Mutabaruka was born in the year 1952 and brought up in Rae Town, Kingston in a family unit with his dad, mother and two sisters. When he was eight years of age, his father passed on. Mutabaruka went to the Kingston Specialized Secondary School, where he prepared in hardware for a long time, going ahead to work for the Jamaican Phone Organisation until he retired in 1971.
In the late 1960s, Mutabaruka developed an interest in the black awareness program. In school, Mutabaruka read numerous “dynamic books”, including Eldridge Knife’s Spirit on Ice and others that were then unlawful in Jamaica, for example, The Collection of memoirs of Malcolm X. Raised as a Roman Catholic, he started looking at and inundating himself in the Rastafarian development. He quit brushing his hair and began developing dreadlocks, and started eating fewer carbs, and even stopped wearing shoes as he turned into a Rastafarian. He embraced the name Mutabaruka, a term from the Rwandan dialect, Kinyarwanda, signifying “one who is dependable on being victorious”.
Mutabaruka born Allan Hope, left Kingston in 1971, migrating to the Potosi Hills, where he lived with his family in a house that he constructed himself. He was among the new flood of Jamaican artists that rose in the mid-1970s. In 1977 he started a band called truth, and they performed live. He became known globally after his performance at the Reggae Sunsplash in 1981, the first of a few exhibitions at the festival. In 1983 he released a song titled “check it”, the song was issued on Chicago blue mark croc records and further expanded his popularity. He curated 1983 gathering collection Word Sound ‘Ave Power, discharged by Pulse Records and in 1984 Shanachie Records introduced his collection The Secret Unfolds. He went ahead to record joint efforts with both Gregory Isaacs and Dennis Dark coloured, on “Hard Street to Travel” and “Awesome Lords of Africa” respectively. He kept on recording and perform, and in the mid-1990s started introducing a late-night syndicated program on radio station Irie FM called The Frontline, and rapidly ended up plainly one of Jamaica’s most looked for after and dubious radio personality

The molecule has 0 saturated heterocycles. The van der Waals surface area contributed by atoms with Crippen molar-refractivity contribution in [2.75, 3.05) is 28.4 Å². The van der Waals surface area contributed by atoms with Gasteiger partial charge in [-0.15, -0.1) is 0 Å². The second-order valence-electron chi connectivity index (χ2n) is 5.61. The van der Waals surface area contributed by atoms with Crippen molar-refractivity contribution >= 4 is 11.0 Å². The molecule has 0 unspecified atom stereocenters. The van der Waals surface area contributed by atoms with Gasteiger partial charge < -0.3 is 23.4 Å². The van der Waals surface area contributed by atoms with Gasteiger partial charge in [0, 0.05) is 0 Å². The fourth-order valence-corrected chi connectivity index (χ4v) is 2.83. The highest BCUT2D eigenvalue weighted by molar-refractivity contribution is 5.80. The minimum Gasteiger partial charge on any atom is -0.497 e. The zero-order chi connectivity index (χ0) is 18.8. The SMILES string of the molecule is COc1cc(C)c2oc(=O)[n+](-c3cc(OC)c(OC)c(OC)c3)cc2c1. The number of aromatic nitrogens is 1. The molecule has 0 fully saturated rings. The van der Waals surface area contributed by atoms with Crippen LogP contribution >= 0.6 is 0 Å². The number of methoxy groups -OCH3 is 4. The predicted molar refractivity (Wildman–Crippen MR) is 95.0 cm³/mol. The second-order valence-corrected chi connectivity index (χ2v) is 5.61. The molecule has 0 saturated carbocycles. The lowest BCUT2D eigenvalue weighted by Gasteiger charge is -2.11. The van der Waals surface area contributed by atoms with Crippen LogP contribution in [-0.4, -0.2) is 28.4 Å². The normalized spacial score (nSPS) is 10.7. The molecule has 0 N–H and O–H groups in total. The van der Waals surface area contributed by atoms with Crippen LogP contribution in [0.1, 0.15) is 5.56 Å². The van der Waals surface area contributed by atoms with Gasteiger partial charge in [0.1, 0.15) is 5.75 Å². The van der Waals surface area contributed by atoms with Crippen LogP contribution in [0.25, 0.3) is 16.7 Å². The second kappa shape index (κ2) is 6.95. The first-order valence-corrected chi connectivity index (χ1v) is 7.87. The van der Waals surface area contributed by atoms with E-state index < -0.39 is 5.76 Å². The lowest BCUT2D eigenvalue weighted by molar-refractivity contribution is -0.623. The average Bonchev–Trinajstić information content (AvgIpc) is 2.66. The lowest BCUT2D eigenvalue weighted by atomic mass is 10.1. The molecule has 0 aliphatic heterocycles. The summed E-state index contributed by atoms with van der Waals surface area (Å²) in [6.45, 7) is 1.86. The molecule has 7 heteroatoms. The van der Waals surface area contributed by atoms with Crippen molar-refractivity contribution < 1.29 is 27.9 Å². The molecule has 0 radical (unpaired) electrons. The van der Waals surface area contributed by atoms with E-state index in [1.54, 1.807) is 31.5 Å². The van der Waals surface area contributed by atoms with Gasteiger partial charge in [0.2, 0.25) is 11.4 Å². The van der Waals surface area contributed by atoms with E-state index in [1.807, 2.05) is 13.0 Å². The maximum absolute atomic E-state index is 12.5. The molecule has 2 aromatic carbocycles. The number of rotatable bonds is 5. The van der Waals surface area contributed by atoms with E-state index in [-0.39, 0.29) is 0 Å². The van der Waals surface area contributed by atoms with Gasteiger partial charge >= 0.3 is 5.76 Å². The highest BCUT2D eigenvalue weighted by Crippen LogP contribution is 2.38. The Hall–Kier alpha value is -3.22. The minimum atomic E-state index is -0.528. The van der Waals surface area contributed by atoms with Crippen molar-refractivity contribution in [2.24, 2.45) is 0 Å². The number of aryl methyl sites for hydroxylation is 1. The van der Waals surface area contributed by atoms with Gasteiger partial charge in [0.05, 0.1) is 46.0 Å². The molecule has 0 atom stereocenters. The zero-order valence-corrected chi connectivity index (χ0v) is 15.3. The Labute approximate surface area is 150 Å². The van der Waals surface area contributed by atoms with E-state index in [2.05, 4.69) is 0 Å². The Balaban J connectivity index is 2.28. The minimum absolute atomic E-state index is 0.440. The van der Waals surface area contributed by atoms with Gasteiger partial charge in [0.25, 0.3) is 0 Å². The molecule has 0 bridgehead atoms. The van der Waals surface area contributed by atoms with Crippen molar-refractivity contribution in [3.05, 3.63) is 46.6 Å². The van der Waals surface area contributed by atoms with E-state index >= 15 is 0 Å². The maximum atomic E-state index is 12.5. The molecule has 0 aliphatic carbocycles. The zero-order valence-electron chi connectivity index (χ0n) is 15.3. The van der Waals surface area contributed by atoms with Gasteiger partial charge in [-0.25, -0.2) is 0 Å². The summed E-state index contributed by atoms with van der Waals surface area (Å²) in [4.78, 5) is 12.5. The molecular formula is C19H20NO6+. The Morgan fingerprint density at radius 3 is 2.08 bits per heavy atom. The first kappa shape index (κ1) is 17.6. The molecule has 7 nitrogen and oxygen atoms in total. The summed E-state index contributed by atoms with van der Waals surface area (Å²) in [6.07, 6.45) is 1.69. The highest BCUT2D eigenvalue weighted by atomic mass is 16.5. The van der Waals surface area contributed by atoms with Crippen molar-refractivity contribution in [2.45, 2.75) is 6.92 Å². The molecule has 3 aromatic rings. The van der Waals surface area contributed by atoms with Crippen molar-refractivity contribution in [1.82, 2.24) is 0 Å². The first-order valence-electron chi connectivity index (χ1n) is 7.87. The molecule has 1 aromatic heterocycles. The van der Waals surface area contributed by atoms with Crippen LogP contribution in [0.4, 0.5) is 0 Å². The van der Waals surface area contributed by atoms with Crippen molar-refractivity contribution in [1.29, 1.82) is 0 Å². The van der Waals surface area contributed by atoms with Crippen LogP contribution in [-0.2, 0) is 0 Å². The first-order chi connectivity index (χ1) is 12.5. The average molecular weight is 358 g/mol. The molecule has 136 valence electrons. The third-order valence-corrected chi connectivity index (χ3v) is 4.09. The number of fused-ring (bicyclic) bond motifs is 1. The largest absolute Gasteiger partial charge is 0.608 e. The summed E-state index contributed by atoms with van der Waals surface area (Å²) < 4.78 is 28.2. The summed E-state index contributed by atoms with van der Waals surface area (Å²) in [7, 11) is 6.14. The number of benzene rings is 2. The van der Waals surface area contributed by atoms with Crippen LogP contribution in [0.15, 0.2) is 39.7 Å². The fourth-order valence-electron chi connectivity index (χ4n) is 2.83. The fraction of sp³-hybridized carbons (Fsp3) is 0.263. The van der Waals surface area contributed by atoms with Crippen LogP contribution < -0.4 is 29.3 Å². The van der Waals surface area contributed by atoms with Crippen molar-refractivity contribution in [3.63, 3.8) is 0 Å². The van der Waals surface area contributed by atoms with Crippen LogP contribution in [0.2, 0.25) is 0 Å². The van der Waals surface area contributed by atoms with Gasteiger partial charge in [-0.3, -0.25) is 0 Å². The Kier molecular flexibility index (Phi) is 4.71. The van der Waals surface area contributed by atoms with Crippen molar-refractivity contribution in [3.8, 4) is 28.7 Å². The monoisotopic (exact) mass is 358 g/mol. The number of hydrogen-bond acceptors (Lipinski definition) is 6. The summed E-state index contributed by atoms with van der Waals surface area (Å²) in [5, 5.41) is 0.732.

On 28 September 2010, he presented a tribute sonnet to pay tribute to Lucky Dube, whose music he said looked to “free the oppressed”. He talked at the first Jamaica poetry festival on 17 August 2011 out of appreciation for Marcus Garvey and Louise Bennett. On the last day of the Rastafari Thinks about Meeting, Mutabaruka was analysed as an icon by the teachers of the West Indies.
His upward proclamations on philosophy and the abusive parts played by religious organisations have created much controversy.
Despite the fact that he is a non-smoker, Mutabaraku has battled for the authorization of cannabis, particularly for restorative purposes.
In 2016, the legislature of Jamaica honoured Mutabaruka the order of Distinction, Commander Class (one of the most elevated refinements in the nation), in acknowledgement of his social commitments. Mutabaruka is also known in Jamaica as the craziest man on radio.